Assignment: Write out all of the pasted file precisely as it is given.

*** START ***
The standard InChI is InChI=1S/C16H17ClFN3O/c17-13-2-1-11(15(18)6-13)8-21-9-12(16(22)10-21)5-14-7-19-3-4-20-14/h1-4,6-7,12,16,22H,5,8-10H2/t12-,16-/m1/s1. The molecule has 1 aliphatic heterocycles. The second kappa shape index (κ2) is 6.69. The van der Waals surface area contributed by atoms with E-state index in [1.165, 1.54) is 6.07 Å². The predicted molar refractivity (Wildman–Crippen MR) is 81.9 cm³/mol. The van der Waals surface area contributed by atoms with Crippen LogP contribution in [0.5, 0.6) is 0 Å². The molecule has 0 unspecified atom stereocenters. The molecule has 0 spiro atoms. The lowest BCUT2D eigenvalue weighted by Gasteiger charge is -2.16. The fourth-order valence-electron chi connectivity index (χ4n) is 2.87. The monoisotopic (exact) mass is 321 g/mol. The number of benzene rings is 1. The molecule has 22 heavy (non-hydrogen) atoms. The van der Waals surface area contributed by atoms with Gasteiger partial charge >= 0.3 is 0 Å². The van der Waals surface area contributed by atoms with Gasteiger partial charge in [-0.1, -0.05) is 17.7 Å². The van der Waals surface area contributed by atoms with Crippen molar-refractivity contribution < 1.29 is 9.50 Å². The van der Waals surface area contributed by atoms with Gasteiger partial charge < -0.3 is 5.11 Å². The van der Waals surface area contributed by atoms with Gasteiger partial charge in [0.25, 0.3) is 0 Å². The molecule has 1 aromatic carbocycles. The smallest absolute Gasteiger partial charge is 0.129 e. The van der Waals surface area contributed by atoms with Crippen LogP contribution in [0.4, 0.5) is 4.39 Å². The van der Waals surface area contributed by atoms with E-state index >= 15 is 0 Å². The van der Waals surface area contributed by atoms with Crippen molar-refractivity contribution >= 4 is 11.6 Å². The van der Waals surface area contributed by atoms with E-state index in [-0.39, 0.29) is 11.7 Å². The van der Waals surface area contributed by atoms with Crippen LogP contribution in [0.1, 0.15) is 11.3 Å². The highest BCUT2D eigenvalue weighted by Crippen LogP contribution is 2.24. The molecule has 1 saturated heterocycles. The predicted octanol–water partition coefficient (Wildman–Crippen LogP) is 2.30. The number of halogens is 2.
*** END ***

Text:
The standard InChI is InChI=1S/C16H17ClFN3O/c17-13-2-1-11(15(18)6-13)8-21-9-12(16(22)10-21)5-14-7-19-3-4-20-14/h1-4,6-7,12,16,22H,5,8-10H2/t12-,16-/m1/s1. The molecule has 1 aliphatic heterocycles. The second kappa shape index (κ2) is 6.69. The van der Waals surface area contributed by atoms with E-state index in [1.165, 1.54) is 6.07 Å². The predicted molar refractivity (Wildman–Crippen MR) is 81.9 cm³/mol. The van der Waals surface area contributed by atoms with Crippen LogP contribution in [0.5, 0.6) is 0 Å². The molecule has 0 unspecified atom stereocenters. The molecule has 0 spiro atoms. The lowest BCUT2D eigenvalue weighted by Gasteiger charge is -2.16. The fourth-order valence-electron chi connectivity index (χ4n) is 2.87. The monoisotopic (exact) mass is 321 g/mol. The number of benzene rings is 1. The molecule has 22 heavy (non-hydrogen) atoms. The van der Waals surface area contributed by atoms with Gasteiger partial charge >= 0.3 is 0 Å². The van der Waals surface area contributed by atoms with Gasteiger partial charge in [-0.1, -0.05) is 17.7 Å². The van der Waals surface area contributed by atoms with Crippen molar-refractivity contribution < 1.29 is 9.50 Å². The van der Waals surface area contributed by atoms with Gasteiger partial charge < -0.3 is 5.11 Å². The van der Waals surface area contributed by atoms with Gasteiger partial charge in [0.25, 0.3) is 0 Å². The molecule has 1 aromatic carbocycles. The smallest absolute Gasteiger partial charge is 0.129 e. The van der Waals surface area contributed by atoms with Crippen LogP contribution in [0.4, 0.5) is 4.39 Å². The van der Waals surface area contributed by atoms with E-state index >= 15 is 0 Å². The van der Waals surface area contributed by atoms with Crippen molar-refractivity contribution >= 4 is 11.6 Å². The van der Waals surface area contributed by atoms with E-state index in [-0.39, 0.29) is 11.7 Å². The van der Waals surface area contributed by atoms with Crippen LogP contribution in [0.1, 0.15) is 11.3 Å². The highest BCUT2D eigenvalue weighted by Crippen LogP contribution is 2.24. The molecule has 1 saturated heterocycles. The predicted octanol–water partition coefficient (Wildman–Crippen LogP) is 2.30. The number of halogens is 2.